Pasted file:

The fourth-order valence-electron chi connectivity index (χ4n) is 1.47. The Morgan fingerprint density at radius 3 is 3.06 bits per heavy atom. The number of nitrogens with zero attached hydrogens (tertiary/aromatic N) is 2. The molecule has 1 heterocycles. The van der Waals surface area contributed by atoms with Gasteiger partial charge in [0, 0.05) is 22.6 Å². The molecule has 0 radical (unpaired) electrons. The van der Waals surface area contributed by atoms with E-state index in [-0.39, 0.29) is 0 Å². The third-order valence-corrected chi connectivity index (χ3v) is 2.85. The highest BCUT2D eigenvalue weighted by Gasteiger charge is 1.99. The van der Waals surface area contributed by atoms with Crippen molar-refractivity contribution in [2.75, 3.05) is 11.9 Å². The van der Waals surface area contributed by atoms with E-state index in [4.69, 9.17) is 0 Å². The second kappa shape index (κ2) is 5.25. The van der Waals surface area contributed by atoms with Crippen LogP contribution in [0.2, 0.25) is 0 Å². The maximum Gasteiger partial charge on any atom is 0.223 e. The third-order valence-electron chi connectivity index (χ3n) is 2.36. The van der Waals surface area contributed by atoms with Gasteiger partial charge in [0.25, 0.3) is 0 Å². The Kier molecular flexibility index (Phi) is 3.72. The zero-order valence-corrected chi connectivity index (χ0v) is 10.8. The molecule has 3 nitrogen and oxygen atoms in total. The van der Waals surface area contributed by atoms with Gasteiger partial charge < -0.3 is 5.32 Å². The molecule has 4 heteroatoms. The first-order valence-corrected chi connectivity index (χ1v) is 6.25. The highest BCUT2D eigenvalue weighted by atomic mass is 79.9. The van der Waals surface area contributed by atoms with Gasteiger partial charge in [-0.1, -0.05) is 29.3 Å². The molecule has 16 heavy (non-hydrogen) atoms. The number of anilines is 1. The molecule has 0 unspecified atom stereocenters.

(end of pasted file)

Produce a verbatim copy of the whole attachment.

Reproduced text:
The fourth-order valence-electron chi connectivity index (χ4n) is 1.47. The Morgan fingerprint density at radius 3 is 3.06 bits per heavy atom. The number of nitrogens with zero attached hydrogens (tertiary/aromatic N) is 2. The molecule has 1 heterocycles. The van der Waals surface area contributed by atoms with Gasteiger partial charge in [0, 0.05) is 22.6 Å². The molecule has 0 radical (unpaired) electrons. The van der Waals surface area contributed by atoms with E-state index in [-0.39, 0.29) is 0 Å². The third-order valence-corrected chi connectivity index (χ3v) is 2.85. The highest BCUT2D eigenvalue weighted by Gasteiger charge is 1.99. The van der Waals surface area contributed by atoms with Crippen molar-refractivity contribution in [2.75, 3.05) is 11.9 Å². The van der Waals surface area contributed by atoms with E-state index in [4.69, 9.17) is 0 Å². The second kappa shape index (κ2) is 5.25. The van der Waals surface area contributed by atoms with Crippen LogP contribution in [0.2, 0.25) is 0 Å². The maximum Gasteiger partial charge on any atom is 0.223 e. The third-order valence-electron chi connectivity index (χ3n) is 2.36. The van der Waals surface area contributed by atoms with Gasteiger partial charge in [0.25, 0.3) is 0 Å². The Kier molecular flexibility index (Phi) is 3.72. The zero-order valence-corrected chi connectivity index (χ0v) is 10.8. The molecule has 3 nitrogen and oxygen atoms in total. The van der Waals surface area contributed by atoms with Gasteiger partial charge < -0.3 is 5.32 Å². The molecule has 4 heteroatoms. The first-order valence-corrected chi connectivity index (χ1v) is 6.25. The highest BCUT2D eigenvalue weighted by atomic mass is 79.9. The van der Waals surface area contributed by atoms with Gasteiger partial charge in [-0.1, -0.05) is 29.3 Å². The molecule has 16 heavy (non-hydrogen) atoms. The number of anilines is 1. The molecule has 0 unspecified atom stereocenters.